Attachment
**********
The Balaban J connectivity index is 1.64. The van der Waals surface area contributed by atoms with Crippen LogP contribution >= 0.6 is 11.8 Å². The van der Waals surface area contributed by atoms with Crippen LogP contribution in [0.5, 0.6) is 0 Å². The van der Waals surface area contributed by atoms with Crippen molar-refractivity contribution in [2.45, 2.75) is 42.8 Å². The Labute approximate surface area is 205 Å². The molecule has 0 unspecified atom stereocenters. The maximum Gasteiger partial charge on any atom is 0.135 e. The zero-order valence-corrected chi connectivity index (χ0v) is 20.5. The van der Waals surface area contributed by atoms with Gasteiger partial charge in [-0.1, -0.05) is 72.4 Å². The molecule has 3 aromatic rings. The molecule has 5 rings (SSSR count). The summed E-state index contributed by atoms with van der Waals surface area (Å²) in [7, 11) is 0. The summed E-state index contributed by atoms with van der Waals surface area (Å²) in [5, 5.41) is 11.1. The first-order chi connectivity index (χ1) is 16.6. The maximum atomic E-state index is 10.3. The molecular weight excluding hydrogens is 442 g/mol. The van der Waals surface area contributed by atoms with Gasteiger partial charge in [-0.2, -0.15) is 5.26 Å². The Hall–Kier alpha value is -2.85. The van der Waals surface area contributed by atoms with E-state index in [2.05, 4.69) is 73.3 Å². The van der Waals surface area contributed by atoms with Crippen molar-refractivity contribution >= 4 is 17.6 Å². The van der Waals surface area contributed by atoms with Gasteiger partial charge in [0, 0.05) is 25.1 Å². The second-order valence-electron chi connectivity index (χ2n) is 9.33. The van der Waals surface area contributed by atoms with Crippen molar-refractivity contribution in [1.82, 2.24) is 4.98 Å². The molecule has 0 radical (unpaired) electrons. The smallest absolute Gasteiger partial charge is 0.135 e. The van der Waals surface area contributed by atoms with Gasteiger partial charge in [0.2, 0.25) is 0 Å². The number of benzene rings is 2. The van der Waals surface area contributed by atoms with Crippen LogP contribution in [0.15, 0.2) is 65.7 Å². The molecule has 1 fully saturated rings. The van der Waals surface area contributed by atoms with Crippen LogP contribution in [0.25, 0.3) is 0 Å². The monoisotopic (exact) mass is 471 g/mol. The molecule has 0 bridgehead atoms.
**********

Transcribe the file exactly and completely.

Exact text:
The Balaban J connectivity index is 1.64. The van der Waals surface area contributed by atoms with Crippen LogP contribution >= 0.6 is 11.8 Å². The van der Waals surface area contributed by atoms with Crippen LogP contribution in [0.5, 0.6) is 0 Å². The van der Waals surface area contributed by atoms with Crippen molar-refractivity contribution in [2.45, 2.75) is 42.8 Å². The Labute approximate surface area is 205 Å². The molecule has 0 unspecified atom stereocenters. The maximum Gasteiger partial charge on any atom is 0.135 e. The zero-order valence-corrected chi connectivity index (χ0v) is 20.5. The van der Waals surface area contributed by atoms with Gasteiger partial charge in [-0.1, -0.05) is 72.4 Å². The molecule has 3 aromatic rings. The molecule has 5 rings (SSSR count). The summed E-state index contributed by atoms with van der Waals surface area (Å²) in [7, 11) is 0. The summed E-state index contributed by atoms with van der Waals surface area (Å²) in [5, 5.41) is 11.1. The first-order chi connectivity index (χ1) is 16.6. The maximum atomic E-state index is 10.3. The molecular weight excluding hydrogens is 442 g/mol. The van der Waals surface area contributed by atoms with Gasteiger partial charge in [-0.2, -0.15) is 5.26 Å². The Hall–Kier alpha value is -2.85. The van der Waals surface area contributed by atoms with E-state index in [2.05, 4.69) is 73.3 Å². The van der Waals surface area contributed by atoms with Crippen molar-refractivity contribution >= 4 is 17.6 Å². The van der Waals surface area contributed by atoms with Gasteiger partial charge in [0, 0.05) is 25.1 Å². The second-order valence-electron chi connectivity index (χ2n) is 9.33. The van der Waals surface area contributed by atoms with Crippen molar-refractivity contribution in [1.82, 2.24) is 4.98 Å². The molecule has 0 radical (unpaired) electrons. The smallest absolute Gasteiger partial charge is 0.135 e. The van der Waals surface area contributed by atoms with Gasteiger partial charge in [0.2, 0.25) is 0 Å². The number of benzene rings is 2. The van der Waals surface area contributed by atoms with Crippen LogP contribution in [0.15, 0.2) is 65.7 Å². The molecule has 1 fully saturated rings. The van der Waals surface area contributed by atoms with Crippen LogP contribution in [0.25, 0.3) is 0 Å². The monoisotopic (exact) mass is 471 g/mol. The molecule has 0 bridgehead atoms.